Tuesday, January 12, 2010


“St. Hilary of Poitiers”
Artist and Date are UNKNOWN


Biographical Information about St. Hilary [1]

Readings for the Memorial of St. Hilary

Readings and Commentary:

1 John 2:18-25

Children, it is the last hour;
and just as you heard that the antichrist was coming,
so now many antichrists have appeared.
Thus we know this is the last hour.
They went out from us, but they were not really of our number;
if they had been, they would have remained with us.
Their desertion shows that none of them was of our number.
But you have the anointing that comes from the Holy One,
and you all have knowledge.
I write to you not because you do not know the truth
but because you do, and because every lie is alien to the truth.
Who is the liar?
Whoever denies that Jesus is the Christ.
Whoever denies the Father and the Son, this is the antichrist.
Anyone who denies the Son does not have the Father,
but whoever confesses the Son has the Father as well.

Let what you heard from the beginning remain in you.
If what you heard from the beginning remains in you,
then you will remain in the Son and in the Father.
And this is the promise that he made us: eternal life.

Commentary on
1 Jn 2:18-25

After telling his community that they were armed by their knowledge of Christ against evil, the Apostle now tells them that his hour is near. Christ has died and is risen and the second coming must be approaching. He warns them to be alert and watch out for the antichrist. (This designation occurs only in the writings of St. John. In Matthew and Mark they are called false messiahs, in St. Paul’s letters the same person(s) is designated “lawless one.”) This group of antichrists mentioned by the Biblical Authors seems to indicate a group of persons who were teaching falsely about Jesus.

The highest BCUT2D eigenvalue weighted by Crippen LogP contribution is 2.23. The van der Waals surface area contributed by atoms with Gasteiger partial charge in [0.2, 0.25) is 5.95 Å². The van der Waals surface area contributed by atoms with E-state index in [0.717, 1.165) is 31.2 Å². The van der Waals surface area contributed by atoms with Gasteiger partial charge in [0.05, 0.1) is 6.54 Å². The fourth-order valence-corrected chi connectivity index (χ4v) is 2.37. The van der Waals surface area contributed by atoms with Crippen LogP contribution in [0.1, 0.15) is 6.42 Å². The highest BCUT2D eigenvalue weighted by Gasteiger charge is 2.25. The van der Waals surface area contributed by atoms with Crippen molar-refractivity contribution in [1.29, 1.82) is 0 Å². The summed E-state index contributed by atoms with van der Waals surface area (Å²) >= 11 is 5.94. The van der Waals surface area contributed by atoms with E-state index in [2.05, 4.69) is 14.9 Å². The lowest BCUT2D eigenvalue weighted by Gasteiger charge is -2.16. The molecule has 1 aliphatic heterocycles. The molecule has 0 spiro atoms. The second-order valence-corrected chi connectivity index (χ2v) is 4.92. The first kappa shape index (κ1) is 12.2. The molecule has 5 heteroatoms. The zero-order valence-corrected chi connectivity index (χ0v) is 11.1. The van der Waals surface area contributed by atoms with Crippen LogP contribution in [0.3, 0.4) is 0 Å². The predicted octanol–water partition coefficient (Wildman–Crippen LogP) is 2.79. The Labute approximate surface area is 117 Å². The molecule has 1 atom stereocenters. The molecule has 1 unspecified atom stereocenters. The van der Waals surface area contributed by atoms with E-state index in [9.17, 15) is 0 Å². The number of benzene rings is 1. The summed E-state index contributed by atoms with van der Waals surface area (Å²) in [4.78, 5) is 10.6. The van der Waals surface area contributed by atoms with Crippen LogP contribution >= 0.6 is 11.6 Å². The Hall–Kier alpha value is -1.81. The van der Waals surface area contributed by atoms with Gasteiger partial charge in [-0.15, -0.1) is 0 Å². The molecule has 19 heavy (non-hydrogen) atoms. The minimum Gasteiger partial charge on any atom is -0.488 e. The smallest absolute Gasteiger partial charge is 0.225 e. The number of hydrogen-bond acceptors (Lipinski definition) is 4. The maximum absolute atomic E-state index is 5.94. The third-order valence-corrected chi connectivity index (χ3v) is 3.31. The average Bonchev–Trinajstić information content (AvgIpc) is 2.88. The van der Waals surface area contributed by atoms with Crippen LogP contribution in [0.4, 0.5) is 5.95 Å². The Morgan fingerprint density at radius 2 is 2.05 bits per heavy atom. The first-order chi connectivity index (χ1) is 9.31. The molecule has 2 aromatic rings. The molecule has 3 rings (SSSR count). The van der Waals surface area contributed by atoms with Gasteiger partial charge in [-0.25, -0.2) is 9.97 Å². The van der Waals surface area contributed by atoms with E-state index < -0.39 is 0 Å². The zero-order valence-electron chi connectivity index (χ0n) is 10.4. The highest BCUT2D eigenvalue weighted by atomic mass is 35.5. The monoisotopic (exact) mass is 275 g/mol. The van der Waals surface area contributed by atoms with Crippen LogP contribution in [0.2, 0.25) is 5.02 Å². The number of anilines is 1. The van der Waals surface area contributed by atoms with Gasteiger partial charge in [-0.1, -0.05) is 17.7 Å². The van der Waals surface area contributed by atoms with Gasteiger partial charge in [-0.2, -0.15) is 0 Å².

St. John identifies these antichrists as individuals who schismatically leave the faith community, holding false premises. He then tells those who are faithful to be steadfast because they are anointed in the truth. It clearly establishes the sameness of essence in God the Father and God the Son. Anyone who denies one denies both and anyone who teaches that neither exists is a “False Teacher.”

St. John continues encouraging his followers to remain faithful to what they were taught about the Father and the Son. In doing so they open the door to eternal life, and they may stand with confidence before the Son when he returns on the last day.

CCC: 1 Jn 2:18 670, 672, 675; 1 Jn 2:20 91, 695; 1 Jn 2:22 675; 1 Jn 2:23 454
Psalm 110:1, 2, 3, 4

R. (4b) You are a priest for ever, in the line of Melchizedek.

The LORD said to my Lord: "Sit at my right hand
till I make your enemies your footstool."

R. You are a priest for ever, in the line of Melchizedek.

The scepter of your power the LORD will stretch forth from Zion: